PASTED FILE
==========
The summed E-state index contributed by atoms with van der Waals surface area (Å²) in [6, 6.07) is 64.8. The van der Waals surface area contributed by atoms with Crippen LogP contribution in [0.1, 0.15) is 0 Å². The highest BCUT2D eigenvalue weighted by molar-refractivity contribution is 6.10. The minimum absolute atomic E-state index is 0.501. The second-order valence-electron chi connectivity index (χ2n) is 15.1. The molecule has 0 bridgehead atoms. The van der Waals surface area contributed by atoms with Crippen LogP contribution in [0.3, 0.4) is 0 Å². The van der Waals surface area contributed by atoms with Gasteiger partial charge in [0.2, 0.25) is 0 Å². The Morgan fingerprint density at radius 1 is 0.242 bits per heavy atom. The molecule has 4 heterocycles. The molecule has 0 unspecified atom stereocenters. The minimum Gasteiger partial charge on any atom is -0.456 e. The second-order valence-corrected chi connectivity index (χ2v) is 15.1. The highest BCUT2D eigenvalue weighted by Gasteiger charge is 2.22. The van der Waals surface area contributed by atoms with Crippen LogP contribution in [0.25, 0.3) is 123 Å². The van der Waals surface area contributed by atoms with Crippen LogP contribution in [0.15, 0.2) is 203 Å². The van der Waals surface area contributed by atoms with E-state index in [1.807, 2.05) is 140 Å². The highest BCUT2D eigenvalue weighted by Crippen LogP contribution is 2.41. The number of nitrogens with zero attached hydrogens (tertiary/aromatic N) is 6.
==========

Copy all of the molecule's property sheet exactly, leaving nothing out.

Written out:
The summed E-state index contributed by atoms with van der Waals surface area (Å²) in [6, 6.07) is 64.8. The van der Waals surface area contributed by atoms with Crippen LogP contribution in [0.1, 0.15) is 0 Å². The highest BCUT2D eigenvalue weighted by molar-refractivity contribution is 6.10. The minimum absolute atomic E-state index is 0.501. The second-order valence-electron chi connectivity index (χ2n) is 15.1. The molecule has 0 bridgehead atoms. The van der Waals surface area contributed by atoms with Crippen LogP contribution in [0.3, 0.4) is 0 Å². The van der Waals surface area contributed by atoms with Gasteiger partial charge in [0.2, 0.25) is 0 Å². The Morgan fingerprint density at radius 1 is 0.242 bits per heavy atom. The molecule has 4 heterocycles. The molecule has 0 unspecified atom stereocenters. The minimum Gasteiger partial charge on any atom is -0.456 e. The second-order valence-corrected chi connectivity index (χ2v) is 15.1. The highest BCUT2D eigenvalue weighted by Gasteiger charge is 2.22. The van der Waals surface area contributed by atoms with Crippen LogP contribution in [0.25, 0.3) is 123 Å². The van der Waals surface area contributed by atoms with Crippen LogP contribution in [0.15, 0.2) is 203 Å². The van der Waals surface area contributed by atoms with E-state index in [1.807, 2.05) is 140 Å². The highest BCUT2D eigenvalue weighted by Crippen LogP contribution is 2.41. The number of nitrogens with zero attached hydrogens (tertiary/aromatic N) is 6.